The Conjuring universe spews up yet another Spooky tale of a vengeful spirit that looks fantastic, but fails to offer anything new……
By now, horror fans all know what to expect in a Conjuring film! Its like a check list that we can all do when the credits start to roll! A creepy ghost with a backstory, doors creaking, shadows in the darkness of a room, ominous music that goes loud to get a cheap scare. Its a formula that has resulted in massive box-office takings even though the quality of these spin off films can be rightly questioned.
The Curse Of La LLorona which is based on an actual Mexican folklore actually feels like a film that has at the last minute been forced into this shared universe. Apart from a tiny reference of a certain doll, there is no connection to what we have seen in previous films especially with the lack of any of the Warren’s involvement even though debut director Michael Chaves really does channel the work of James Wan, with the film visually identical to what we know and expect!
Based in the 1970’s, La Llorona had a great chance to set itself apart, especially set in an era where great horror films have ruled, but there is never any attempt to use this decade as a tool and apart from an old TV Set glimpsed now and again, this could actually be set in any year which is a shame!
When Social worker and single mum Anna Tate-Garcia (Linda Cardellini) saves two children from a locked room and believing from the harm of their mother, she unwittingly releases La Llorona onto her own two children and needs to find all her strength to save her family.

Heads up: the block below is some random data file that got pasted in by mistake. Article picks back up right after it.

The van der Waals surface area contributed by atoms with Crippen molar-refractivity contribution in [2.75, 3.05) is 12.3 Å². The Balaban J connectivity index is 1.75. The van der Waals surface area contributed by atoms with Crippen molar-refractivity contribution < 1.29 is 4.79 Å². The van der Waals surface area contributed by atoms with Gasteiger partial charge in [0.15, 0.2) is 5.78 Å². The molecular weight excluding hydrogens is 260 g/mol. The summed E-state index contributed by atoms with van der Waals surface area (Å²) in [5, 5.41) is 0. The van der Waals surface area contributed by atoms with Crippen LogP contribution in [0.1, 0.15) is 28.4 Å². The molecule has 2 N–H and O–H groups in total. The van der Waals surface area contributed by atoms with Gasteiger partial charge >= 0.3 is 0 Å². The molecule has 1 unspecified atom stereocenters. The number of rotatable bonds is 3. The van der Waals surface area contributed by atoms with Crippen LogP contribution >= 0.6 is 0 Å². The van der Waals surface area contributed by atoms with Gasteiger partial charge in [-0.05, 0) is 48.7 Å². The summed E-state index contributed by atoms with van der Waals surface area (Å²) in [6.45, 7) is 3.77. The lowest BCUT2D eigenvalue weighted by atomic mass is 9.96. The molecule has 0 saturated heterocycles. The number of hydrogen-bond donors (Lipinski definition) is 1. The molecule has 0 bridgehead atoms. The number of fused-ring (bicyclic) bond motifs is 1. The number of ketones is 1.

What follows is the same old, but that’s not to say its all bad! There are some startling set-pieces that made me sit up in awe. The car scene in which the windows start to come down is fantastic and the ghost itself is a brilliant creation that jumps out on you unexpected.
Its just a shame that the film feels it could have been more! Anna being investigated by her own people regarding the welfare of her children was an interesting aspect that was quickly dropped, while the film feels just too “safe” and not once do we feel like we watching a proper horror film.
Maybe its because the franchise is trying its best to get the lowest as possible age rating to maximise its box office, because truthfully, like most of the Conjuring universe, what we have is a recycled premise, dressed up as something new, which is great for the money men, but how about loosening the reins a bit and making us all feel scared…..isn’t that what a horror film should be about?
2 Hatchets Out Of 5